Three more senior staff have departed Blizzard as the company deals with the fallout from DFEH lawsuits, allegations of misconduct and “frat boy” culture, and action taken by employees and shareholders.
Blizzard has confirmed that Luis Barriga (director of Diablo IV), Jesse McCree (Diablo IV designer and Overwatch character namesake) and Jonathan Lecraft (designer on World of Warcraft) have all left, though stopped short of giving a reason. We do not know whether this trio were laid off, fired, resigned, or anything about their departure, except that they have.
What we do know is that two of the three were implicated in some of the events at the studio that led to the lawsuit being filed against Activision Blizzard by the California Department of Fair Employment and Housing. McCree and LeCraft were spotted in a series of photographs taken in the “Cosby Suite” from the 2013 BlizzCon fan expo, a bizarre hotel room shrine to Bill Cosby that was mentioned in the lawsuit and then publicly revealed and reported on by Kotaku.
Kotaku’s reporting also implicated McCree in some of the seedy text messages that went back and forth between staff at the event, the room being that of former World of Warcraft designer Alex Afrasiabi, who was specifically named in the lawsuit and had been fired for misconduct by Blizzard in 2020.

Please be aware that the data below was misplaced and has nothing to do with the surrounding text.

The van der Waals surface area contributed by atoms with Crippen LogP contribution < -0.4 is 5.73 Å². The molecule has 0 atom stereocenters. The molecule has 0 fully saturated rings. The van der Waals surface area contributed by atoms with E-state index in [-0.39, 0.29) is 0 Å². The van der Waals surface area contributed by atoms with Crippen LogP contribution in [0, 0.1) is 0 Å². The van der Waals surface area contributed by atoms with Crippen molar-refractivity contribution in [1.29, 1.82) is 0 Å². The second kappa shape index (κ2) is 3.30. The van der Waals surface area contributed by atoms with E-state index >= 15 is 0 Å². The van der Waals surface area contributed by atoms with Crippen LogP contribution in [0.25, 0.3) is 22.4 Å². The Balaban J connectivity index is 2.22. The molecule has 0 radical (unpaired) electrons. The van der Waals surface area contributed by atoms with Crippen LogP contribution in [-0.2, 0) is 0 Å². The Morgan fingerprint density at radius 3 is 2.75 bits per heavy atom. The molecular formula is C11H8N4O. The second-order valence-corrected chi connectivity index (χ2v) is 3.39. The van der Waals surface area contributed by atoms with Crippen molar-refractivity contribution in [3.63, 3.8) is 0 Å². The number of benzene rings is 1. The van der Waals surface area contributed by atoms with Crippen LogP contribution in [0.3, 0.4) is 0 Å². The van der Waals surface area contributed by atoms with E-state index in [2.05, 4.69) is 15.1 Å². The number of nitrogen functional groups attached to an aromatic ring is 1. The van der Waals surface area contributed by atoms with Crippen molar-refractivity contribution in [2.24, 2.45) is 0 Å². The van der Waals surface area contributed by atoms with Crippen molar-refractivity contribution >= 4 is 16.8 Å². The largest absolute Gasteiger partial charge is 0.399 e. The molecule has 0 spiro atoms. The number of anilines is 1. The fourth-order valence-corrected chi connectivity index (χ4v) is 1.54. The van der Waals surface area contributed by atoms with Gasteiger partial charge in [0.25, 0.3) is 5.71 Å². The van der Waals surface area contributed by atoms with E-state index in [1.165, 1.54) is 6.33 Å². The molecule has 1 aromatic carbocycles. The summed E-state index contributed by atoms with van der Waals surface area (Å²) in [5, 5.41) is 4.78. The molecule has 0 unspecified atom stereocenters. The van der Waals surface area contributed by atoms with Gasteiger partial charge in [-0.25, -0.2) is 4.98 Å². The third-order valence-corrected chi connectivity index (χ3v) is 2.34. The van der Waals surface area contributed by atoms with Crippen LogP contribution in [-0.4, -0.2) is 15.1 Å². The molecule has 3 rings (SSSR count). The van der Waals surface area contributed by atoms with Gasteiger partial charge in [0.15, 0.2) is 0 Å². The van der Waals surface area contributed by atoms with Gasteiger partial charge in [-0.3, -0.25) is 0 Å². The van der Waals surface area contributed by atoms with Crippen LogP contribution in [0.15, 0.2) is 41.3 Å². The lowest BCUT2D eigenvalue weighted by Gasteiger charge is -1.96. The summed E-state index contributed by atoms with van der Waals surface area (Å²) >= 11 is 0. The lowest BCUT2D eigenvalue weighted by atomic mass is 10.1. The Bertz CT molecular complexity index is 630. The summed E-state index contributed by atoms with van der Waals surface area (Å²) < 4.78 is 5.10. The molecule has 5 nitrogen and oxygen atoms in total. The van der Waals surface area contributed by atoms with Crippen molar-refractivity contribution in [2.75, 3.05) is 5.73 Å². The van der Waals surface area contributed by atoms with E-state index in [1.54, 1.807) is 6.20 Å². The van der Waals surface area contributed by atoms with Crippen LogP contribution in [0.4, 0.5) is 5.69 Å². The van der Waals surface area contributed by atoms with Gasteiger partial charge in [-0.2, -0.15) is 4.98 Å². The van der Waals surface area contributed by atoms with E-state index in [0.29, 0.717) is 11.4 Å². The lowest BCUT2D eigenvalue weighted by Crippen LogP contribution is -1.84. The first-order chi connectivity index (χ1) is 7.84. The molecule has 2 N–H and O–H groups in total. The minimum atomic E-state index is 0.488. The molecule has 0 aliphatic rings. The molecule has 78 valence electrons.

While neither McCree or LeCraft were named in the lawsuit, the timing of their departure from Blizzard will certainly be linked to the lawsuit in some way, whether Blizzard has pushed them out of the door or they chose to leave under the cloud of the allegations.
Barriga has not been publicly connected to the “Cosby Suite” and allegations of misconduct. We can hope that he was not involved in any impropriety.
At the end of the day, this all leaves just as many questions as there were to start, especially as many parties have been dissatisfied with Activision Blizzard’s responses and actions over the last few weeks and want clarity.
Activision Blizzard workers have united first in a public letter calling for change, then a one-day walkout, and then under the ABK Workers Alliance to try and force change within the company. At the same time, shareholders have sued Activision Blizzard for not properly informing them about the multi-year investigation into the workplace or dealing with the issue, and have also echoed the ABK Workers Alliance with their own letter, condemning the choices made by the company executives to, amongst other things, hire union-busting firm WilmerHale to conduct its third party HR evaluation.
Meanwhile, Activision Blizzard has tried to carry on with business as usual for their game releases. After a few days of silence, they have begun hyping up Season 5 of Call of Duty: Black Ops Cold War, are set to kick off the Diablo II Remastered open beta (which has also riled up fans for removing a core networking function), and are expected to make major game announcements in the coming weeks.
via Ars Technica